Local ventilation in industry usually differs from the description above in that it is connected to a local exhaust hood (Chapter 10), which has a capture efficiency less than 100%. The capture efficiency is defined as the amount of contaminants captured by the exhaust hood per time divided by the amount of contaminants generated per each time (see Section 10.5). Figure 8.3 outlines a model for a recirculation system with a specific exhaust hood. Here, the whole system could be situated inside the workroom as one unit or made up of separate units connected with tubes, with some parts outside the workroom. For the calculation model it makes no difference as long as the exhaust hood and the return air supply are inside the room.  [c.617]

This latter equation can also be used for systems without a local exhaust hood by setting the capture efficiency to zero. It could also be used to show the result of recirculation from, e.g., a laboratory fume hood with immediate recirculation. In such a hood all contaminants are generated within the hood and usually also all generated contaminants are captured, so the capture efficiency is 1. The equation demonstrates that if the  [c.617]

The principal classification made here is from the functioning point of view, i.e., how the different flow fields are intended to eliminate the contaminants. When using an exhaust hood the intention is to suck the contaminant into the hood (or prevent it from escaping the hood into the surroundings) by proper design of the flow field and the hood. When using a supply inlet, the intention is to blow the contaminant away (to an exhaust quite close or by spreading the air to an exhaust situated far away) from the volume (breathing zone, etc.) and the air inlet. With a combined system, the intention is to combine the effects of an exhaust outlet and a supply inlet to get a higher efficiency than either of them could achieve separately.  [c.812]

Walls of exhaust hood/supply inlet  [c.813]

FIGURE 10.1 Principles for the three different ways of protecting a volume by using an exhaust hood (above), a supply inlet (middle), and a combined exhaust hood and supply inlet (below).  [c.813]

An exhaust hood requires an adequate supply airflow rate (direct supply or indirect from another room and transported through a transfer opening) inside the room where the exhaust is situated. This means that the supply airflow rate should be approximately equal to the exhaust rate and that the supply devices should be placed in such a way that the incoming air does not  [c.814]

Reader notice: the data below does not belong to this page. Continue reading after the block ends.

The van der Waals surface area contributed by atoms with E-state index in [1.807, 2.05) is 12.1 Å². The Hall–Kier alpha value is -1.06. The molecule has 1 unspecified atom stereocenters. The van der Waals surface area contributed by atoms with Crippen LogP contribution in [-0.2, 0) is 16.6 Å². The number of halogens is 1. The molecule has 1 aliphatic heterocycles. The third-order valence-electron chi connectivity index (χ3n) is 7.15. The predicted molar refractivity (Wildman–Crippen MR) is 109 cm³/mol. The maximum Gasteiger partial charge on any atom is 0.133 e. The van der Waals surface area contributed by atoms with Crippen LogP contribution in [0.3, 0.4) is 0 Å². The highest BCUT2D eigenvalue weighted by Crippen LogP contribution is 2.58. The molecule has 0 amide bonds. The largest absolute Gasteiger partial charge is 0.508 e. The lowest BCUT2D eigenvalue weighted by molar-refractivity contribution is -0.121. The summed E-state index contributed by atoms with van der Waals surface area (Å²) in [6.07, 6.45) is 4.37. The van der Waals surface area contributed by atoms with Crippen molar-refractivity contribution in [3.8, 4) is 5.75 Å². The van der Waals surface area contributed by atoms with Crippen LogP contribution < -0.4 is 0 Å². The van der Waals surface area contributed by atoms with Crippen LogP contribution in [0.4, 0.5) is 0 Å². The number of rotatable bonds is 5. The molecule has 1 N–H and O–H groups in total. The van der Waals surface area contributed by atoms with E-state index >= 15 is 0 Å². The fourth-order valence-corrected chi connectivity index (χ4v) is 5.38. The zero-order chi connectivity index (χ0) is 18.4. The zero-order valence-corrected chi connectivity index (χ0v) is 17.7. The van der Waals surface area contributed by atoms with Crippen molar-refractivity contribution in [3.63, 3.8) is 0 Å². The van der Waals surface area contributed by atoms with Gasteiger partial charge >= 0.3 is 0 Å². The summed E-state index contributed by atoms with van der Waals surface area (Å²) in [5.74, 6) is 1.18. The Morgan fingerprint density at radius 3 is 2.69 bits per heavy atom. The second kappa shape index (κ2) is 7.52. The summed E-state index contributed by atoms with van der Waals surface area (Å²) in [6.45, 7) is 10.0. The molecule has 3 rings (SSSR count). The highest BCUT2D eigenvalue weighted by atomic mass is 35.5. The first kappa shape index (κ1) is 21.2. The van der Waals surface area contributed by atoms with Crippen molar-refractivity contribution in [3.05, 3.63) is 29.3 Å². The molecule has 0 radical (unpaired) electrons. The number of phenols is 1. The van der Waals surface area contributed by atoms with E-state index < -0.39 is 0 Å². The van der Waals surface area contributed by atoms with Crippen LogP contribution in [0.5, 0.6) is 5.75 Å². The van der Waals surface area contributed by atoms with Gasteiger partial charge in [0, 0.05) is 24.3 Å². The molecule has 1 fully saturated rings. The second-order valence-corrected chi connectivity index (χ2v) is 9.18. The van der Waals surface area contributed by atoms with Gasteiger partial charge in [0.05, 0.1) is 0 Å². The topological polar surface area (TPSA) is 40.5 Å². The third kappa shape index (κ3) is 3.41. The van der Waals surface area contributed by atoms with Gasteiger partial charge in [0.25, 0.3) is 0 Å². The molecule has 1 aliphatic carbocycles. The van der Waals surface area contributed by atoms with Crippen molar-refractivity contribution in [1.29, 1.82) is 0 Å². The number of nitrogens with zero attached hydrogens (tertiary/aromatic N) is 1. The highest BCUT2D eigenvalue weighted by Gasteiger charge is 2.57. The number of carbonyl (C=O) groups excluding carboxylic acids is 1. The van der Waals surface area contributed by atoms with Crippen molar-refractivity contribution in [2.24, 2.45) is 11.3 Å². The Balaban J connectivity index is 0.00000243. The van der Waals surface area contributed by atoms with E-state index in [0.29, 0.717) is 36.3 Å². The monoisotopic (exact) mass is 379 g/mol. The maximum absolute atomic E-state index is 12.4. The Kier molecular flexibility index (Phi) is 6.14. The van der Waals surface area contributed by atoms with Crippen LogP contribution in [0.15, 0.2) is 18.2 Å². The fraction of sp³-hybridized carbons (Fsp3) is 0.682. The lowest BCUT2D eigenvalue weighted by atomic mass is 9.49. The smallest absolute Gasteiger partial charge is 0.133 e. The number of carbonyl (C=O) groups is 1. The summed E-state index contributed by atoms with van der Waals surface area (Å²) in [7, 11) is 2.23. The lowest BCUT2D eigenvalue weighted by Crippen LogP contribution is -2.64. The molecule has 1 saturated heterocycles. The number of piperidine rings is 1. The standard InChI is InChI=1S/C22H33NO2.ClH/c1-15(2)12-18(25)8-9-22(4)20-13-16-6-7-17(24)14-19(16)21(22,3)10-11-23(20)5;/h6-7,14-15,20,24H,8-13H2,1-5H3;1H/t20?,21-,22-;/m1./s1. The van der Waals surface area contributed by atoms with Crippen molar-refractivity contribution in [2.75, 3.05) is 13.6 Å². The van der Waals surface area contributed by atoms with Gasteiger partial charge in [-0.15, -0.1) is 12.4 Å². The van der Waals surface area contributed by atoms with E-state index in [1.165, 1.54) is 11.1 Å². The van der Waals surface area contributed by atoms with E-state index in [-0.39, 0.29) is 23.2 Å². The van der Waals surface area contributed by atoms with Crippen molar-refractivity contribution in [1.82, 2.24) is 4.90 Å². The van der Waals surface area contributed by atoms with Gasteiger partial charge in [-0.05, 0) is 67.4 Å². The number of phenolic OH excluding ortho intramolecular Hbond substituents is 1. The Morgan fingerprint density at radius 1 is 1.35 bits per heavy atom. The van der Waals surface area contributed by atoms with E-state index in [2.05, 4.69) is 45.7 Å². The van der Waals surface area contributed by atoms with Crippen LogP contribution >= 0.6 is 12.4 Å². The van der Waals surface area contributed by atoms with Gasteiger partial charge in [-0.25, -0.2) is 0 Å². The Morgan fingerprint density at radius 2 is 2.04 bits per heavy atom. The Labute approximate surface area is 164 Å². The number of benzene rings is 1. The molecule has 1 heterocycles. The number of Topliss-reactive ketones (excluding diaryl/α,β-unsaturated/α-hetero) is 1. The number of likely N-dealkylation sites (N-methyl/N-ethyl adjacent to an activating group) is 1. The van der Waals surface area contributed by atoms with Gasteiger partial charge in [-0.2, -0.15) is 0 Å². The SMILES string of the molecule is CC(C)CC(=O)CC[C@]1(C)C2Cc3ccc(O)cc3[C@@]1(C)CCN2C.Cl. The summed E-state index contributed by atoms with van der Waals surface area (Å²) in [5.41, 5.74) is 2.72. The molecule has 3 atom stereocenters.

FIGURE 10.6 Definition of capture efficiency, a, M = contaminant source rate, m = contaminant transport (directly) into the exhaust hood, a — m/M.  [c.819]

The first step in designing an exhaust hood is to select the geometry of the hood. As described above, the hood should enclose the process as much as possible. Where enclosures are not possible the hood should be located as close as possible to the source. The next step is to select an appropriate hood flow rate. The most common methods are  [c.831]

This type of dependence of capture efficiency on the exhaust flow rate and cross-draft velocity has also been seen by Fletcher and Johnson who determined the capture efficiency of a flanged square exhaust hood in a cross flow.  [c.841]

It has long been recognized that the presence of a worker close to an enclosure, especially a fume cupboard, can have a significant effect on the exhaust hood performance (see Section 10.2.3.3). However, one aspect of  [c.879]

To choose a supply inlet as the local ventilation system is not common because it is difficult to design for the specific spreading of contaminants. This is usually easier with an exhaust hood. However, there are moments when large flow rates or specific flow fields are necessary to transport contaminants or for shielding from contaminants.  [c.916]

Supply inlets are also used when there is no room for an exhaust hood or when the contaminant-generation process has a form such that an exhaust  [c.916]